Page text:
Plumbing: Plumbing consists of pipes, fittings, gaskets, traps, drains, valves, pumps, gauges, brackets and connectors. These items were installed specifically for use with the personal property to which they relate. Absent the existence of these items, the personal property would be inoperable.
Revenue Ruling 69-558, 1969-2, C.B. 4 states: “…electrical wiring and special outlets (and plumbing lines) …leading directly to, within, and interconnecting with items of machinery or equipment are not parts of the electrical (and plumbing systems), but are parts of the particular items of machinery or equipment to which they directly lead, are within, or interconnect…” In Hospital Corporation of America and Subsidiaries v. Commissioner, 109 TC 21 (1997), the Tax Court reaffirmed its decision in Scott Paper Co. v. Comm., 74 TC 137 (1980) and Morrison Inc. v. Comm., No. 34300-83, TCM 1986-129, March 31, 1986 stating that it found no material differences between the facts in the Hospital Corp. Case and those facts presented in its earlier decisions. In Morrison Inc. v. Comm., the court focused on the use of the special purpose plumbing and concluded that it did not relate to the operation and maintenance of the building and therefore could not be a structural component in accordance with Reg. Sec. 1.48-1(e)(2). The court concluded instead, the special purpose plumbing was part of the Section 1245 property to which it related. In Scott Paper Co. v. Comm., the court indicated: “items occurring in unusual circumstances that do not relate to the operation or maintenance of the building should not be considered as structural components even though specifically listed as such in Reg. Sec. 1.48-(e)(2)” The court held the critical test to be whether the improvements related to the overall operation or maintenance of the building. The court concluded that the special purpose plumbing should be considered an extension of the Section 1245 property to which it relates.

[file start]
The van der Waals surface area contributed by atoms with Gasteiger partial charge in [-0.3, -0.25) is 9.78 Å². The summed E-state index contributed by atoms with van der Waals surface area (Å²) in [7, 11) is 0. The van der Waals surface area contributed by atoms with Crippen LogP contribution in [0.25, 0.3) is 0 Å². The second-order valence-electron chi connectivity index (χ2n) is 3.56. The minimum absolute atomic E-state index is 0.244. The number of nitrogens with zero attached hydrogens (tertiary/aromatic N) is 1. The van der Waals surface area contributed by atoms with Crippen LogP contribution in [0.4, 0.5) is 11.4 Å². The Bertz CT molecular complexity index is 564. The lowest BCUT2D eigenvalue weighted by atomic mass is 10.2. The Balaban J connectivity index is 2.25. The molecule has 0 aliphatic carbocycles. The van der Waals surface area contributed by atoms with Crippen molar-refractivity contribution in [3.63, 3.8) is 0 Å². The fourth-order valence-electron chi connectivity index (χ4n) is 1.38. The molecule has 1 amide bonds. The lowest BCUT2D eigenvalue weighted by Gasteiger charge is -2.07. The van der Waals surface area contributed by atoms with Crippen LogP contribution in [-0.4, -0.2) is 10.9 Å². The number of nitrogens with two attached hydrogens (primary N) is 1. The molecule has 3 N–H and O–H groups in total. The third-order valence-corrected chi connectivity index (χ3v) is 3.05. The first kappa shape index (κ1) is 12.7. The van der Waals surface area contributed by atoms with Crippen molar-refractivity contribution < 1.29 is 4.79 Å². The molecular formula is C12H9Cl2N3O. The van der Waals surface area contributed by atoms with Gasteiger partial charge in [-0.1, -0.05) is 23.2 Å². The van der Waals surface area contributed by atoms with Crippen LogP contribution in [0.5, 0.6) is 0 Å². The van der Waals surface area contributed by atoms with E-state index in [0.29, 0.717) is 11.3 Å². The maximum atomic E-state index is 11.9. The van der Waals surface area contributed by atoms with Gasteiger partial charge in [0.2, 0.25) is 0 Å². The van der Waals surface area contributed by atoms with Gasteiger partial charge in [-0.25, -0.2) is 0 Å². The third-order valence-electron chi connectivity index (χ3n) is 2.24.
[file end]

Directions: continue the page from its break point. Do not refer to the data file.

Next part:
See also Rev. Rul. 69-558, 1969-2, CB. 4; Rev. Rul. 66-299, 1966-2, c. B. 14; Central Citrus Co. v. Commissioner, 58 TC 365 (1972); Duaine v. Commissioner, T. C. Memo 1985-39; Texas Instruments v. Commissioner, TCM 1992-306. Accordingly, the coffee station, break areas and cafeteria plumbing requirements are accessory to the appliances and cabinet stinks, and thus, qualify as Asset Class #57.0 (Distributive Trades and Services) for tax depreciation purposes.